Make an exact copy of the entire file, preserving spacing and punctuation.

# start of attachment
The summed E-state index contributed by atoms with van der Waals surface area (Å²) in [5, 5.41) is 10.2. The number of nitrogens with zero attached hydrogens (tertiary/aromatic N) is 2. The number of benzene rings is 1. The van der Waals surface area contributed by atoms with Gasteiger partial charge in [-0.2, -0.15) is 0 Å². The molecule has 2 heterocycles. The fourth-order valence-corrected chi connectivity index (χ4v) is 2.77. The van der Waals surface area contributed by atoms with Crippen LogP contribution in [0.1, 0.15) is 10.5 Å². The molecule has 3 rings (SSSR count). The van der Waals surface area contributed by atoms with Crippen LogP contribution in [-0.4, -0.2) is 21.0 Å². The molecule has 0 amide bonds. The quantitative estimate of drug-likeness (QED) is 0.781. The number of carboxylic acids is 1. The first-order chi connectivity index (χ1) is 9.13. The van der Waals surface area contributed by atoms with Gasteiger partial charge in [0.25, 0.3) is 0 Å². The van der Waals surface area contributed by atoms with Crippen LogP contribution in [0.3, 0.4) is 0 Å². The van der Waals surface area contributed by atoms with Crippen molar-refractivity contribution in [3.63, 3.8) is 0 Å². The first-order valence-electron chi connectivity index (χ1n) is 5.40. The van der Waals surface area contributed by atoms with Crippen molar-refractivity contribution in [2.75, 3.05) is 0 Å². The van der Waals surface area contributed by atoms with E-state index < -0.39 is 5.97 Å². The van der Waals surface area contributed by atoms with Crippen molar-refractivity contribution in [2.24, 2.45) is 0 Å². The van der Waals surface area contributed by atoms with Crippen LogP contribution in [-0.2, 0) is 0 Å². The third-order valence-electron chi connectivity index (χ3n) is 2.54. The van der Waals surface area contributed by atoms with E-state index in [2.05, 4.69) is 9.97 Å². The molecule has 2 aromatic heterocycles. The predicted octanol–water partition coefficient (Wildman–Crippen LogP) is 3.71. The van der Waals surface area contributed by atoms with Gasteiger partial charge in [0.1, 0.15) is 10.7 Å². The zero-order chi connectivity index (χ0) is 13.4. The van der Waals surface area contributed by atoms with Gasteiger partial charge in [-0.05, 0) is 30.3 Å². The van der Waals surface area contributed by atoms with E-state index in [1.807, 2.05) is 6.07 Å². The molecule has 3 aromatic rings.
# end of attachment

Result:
The summed E-state index contributed by atoms with van der Waals surface area (Å²) in [5, 5.41) is 10.2. The number of nitrogens with zero attached hydrogens (tertiary/aromatic N) is 2. The number of benzene rings is 1. The van der Waals surface area contributed by atoms with Gasteiger partial charge in [-0.2, -0.15) is 0 Å². The molecule has 2 heterocycles. The fourth-order valence-corrected chi connectivity index (χ4v) is 2.77. The van der Waals surface area contributed by atoms with Crippen LogP contribution in [0.1, 0.15) is 10.5 Å². The molecule has 3 rings (SSSR count). The van der Waals surface area contributed by atoms with Crippen LogP contribution in [-0.4, -0.2) is 21.0 Å². The molecule has 0 amide bonds. The quantitative estimate of drug-likeness (QED) is 0.781. The number of carboxylic acids is 1. The first-order chi connectivity index (χ1) is 9.13. The van der Waals surface area contributed by atoms with Gasteiger partial charge in [0.25, 0.3) is 0 Å². The van der Waals surface area contributed by atoms with Crippen LogP contribution in [0.3, 0.4) is 0 Å². The van der Waals surface area contributed by atoms with Crippen molar-refractivity contribution in [3.63, 3.8) is 0 Å². The first-order valence-electron chi connectivity index (χ1n) is 5.40. The van der Waals surface area contributed by atoms with Crippen molar-refractivity contribution in [2.75, 3.05) is 0 Å². The van der Waals surface area contributed by atoms with E-state index < -0.39 is 5.97 Å². The van der Waals surface area contributed by atoms with Crippen molar-refractivity contribution in [2.24, 2.45) is 0 Å². The van der Waals surface area contributed by atoms with Crippen LogP contribution in [-0.2, 0) is 0 Å². The third-order valence-electron chi connectivity index (χ3n) is 2.54. The van der Waals surface area contributed by atoms with E-state index in [2.05, 4.69) is 9.97 Å². The molecule has 2 aromatic heterocycles. The predicted octanol–water partition coefficient (Wildman–Crippen LogP) is 3.71. The van der Waals surface area contributed by atoms with Gasteiger partial charge in [0.1, 0.15) is 10.7 Å². The zero-order chi connectivity index (χ0) is 13.4. The van der Waals surface area contributed by atoms with Gasteiger partial charge in [-0.05, 0) is 30.3 Å². The van der Waals surface area contributed by atoms with E-state index in [1.807, 2.05) is 6.07 Å². The molecule has 3 aromatic rings.